7. The transistor apparatus of claim 5 wherein said source and drain members comprise N+ regions of said transistor and include an electron donor dopant material.
8. The transistor apparatus of claim 7 wherein said source and drain member dopant material has a concentration between 1E17/cm.sup.3 and 1E19/cm.sup.3.
9. The transistor apparatus of claim 7 wherein said dopant material is silicon.
10. The transistor apparatus of claim 5 wherein said active layer of semiconductor material has a thickness between 0.05 micron and 0.5 micron.
11. The transistor apparatus of claim 5 wherein said active layer of semiconductor material includes an electron donor dopant material.
12. The transistor apparatus of claim 11 wherein said dopant material has a concentration between 1E16/cm.sup.2 and 1E18/cm.sup.2.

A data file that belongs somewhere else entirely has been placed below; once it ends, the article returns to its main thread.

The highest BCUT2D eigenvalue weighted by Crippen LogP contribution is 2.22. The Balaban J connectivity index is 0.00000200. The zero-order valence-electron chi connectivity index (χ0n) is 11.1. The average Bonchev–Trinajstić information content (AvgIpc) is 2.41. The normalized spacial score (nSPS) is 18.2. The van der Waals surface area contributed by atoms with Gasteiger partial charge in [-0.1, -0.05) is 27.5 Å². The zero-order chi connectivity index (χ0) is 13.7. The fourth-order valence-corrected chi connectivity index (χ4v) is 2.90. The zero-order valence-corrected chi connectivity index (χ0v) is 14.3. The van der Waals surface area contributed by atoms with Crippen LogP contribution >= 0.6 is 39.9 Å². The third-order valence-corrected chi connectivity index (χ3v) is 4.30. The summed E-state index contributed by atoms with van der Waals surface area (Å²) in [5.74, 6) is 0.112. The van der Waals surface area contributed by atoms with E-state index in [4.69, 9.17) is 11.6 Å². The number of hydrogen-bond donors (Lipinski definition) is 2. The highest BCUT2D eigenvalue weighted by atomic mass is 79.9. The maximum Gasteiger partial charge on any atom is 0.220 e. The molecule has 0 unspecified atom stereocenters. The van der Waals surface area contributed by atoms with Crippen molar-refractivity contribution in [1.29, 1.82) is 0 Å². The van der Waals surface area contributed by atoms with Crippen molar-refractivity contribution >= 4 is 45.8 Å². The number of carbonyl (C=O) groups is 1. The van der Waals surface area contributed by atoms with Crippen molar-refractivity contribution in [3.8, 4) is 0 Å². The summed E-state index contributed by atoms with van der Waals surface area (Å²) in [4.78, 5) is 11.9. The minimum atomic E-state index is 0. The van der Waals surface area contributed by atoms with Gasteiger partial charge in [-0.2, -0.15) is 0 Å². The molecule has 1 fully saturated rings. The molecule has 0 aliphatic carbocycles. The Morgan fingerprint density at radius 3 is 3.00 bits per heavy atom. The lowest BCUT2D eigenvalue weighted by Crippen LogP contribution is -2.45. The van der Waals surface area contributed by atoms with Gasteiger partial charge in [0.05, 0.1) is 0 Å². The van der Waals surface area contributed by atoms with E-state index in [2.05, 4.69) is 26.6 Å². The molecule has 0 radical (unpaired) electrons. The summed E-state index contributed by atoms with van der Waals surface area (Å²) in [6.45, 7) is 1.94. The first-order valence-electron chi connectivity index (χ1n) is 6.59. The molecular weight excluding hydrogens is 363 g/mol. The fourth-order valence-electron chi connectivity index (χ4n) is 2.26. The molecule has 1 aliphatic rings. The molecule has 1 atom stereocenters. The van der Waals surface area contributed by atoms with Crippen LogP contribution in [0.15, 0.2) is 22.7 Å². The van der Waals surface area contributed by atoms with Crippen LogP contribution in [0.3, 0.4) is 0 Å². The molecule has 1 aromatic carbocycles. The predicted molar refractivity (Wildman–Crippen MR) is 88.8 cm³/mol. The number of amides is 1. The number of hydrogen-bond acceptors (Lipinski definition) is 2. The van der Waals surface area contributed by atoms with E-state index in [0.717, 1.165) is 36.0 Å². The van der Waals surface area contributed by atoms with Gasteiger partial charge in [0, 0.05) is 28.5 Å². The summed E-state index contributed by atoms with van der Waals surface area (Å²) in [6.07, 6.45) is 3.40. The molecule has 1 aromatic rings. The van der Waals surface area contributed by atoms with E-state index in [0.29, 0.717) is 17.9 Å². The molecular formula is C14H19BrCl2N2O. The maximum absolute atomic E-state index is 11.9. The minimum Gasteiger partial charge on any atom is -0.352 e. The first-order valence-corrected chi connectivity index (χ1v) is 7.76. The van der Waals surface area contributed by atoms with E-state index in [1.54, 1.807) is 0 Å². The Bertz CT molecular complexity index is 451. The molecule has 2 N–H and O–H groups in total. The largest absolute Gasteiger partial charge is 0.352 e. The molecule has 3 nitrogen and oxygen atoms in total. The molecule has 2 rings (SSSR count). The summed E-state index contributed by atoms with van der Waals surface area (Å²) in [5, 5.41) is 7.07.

13. The transistor apparatus of claim 5 wherein said intermediate region has length and thickness dimensions between 0.5 micron and 5 microns; and 0.05 micron and 0.5 micron, respectively.
14. The transistor apparatus of claim 13 wherein said dopant material is silicon.
15. The surface effects immune method for operating a metal-semiconductor field effect transistor comprising the steps of:
establishing N+ doped source and drain electrode elements for said transistor in a lowermost first substrate layer portion thereof;
forming a source electrode to drain electrode charge flow channel within a N-doped second layer portion of said transistor, said second layer portion being contiguously disposed over said lowermost first substrate layer portion of said transistor and forming a lowermost first substrate layer to second layer interface therewith;